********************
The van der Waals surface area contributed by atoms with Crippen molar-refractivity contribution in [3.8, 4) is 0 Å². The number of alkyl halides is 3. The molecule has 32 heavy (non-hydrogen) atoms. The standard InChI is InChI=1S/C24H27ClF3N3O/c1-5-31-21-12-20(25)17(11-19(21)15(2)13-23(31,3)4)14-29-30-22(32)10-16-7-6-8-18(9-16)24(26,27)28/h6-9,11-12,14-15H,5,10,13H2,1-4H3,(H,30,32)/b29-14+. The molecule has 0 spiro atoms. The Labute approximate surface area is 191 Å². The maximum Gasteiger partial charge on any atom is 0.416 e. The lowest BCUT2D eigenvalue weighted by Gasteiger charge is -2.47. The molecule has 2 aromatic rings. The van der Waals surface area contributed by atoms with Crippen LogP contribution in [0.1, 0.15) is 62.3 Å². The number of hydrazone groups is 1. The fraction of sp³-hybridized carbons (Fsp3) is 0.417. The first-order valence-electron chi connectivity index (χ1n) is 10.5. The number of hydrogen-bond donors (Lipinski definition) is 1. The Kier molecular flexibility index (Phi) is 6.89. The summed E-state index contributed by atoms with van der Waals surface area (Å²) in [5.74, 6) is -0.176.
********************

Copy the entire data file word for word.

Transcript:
The van der Waals surface area contributed by atoms with Crippen molar-refractivity contribution in [3.8, 4) is 0 Å². The number of alkyl halides is 3. The molecule has 32 heavy (non-hydrogen) atoms. The standard InChI is InChI=1S/C24H27ClF3N3O/c1-5-31-21-12-20(25)17(11-19(21)15(2)13-23(31,3)4)14-29-30-22(32)10-16-7-6-8-18(9-16)24(26,27)28/h6-9,11-12,14-15H,5,10,13H2,1-4H3,(H,30,32)/b29-14+. The molecule has 0 spiro atoms. The Labute approximate surface area is 191 Å². The maximum Gasteiger partial charge on any atom is 0.416 e. The lowest BCUT2D eigenvalue weighted by Gasteiger charge is -2.47. The molecule has 2 aromatic rings. The van der Waals surface area contributed by atoms with Crippen LogP contribution in [0.1, 0.15) is 62.3 Å². The number of hydrazone groups is 1. The fraction of sp³-hybridized carbons (Fsp3) is 0.417. The first-order valence-electron chi connectivity index (χ1n) is 10.5. The number of hydrogen-bond donors (Lipinski definition) is 1. The Kier molecular flexibility index (Phi) is 6.89. The summed E-state index contributed by atoms with van der Waals surface area (Å²) in [5.74, 6) is -0.176.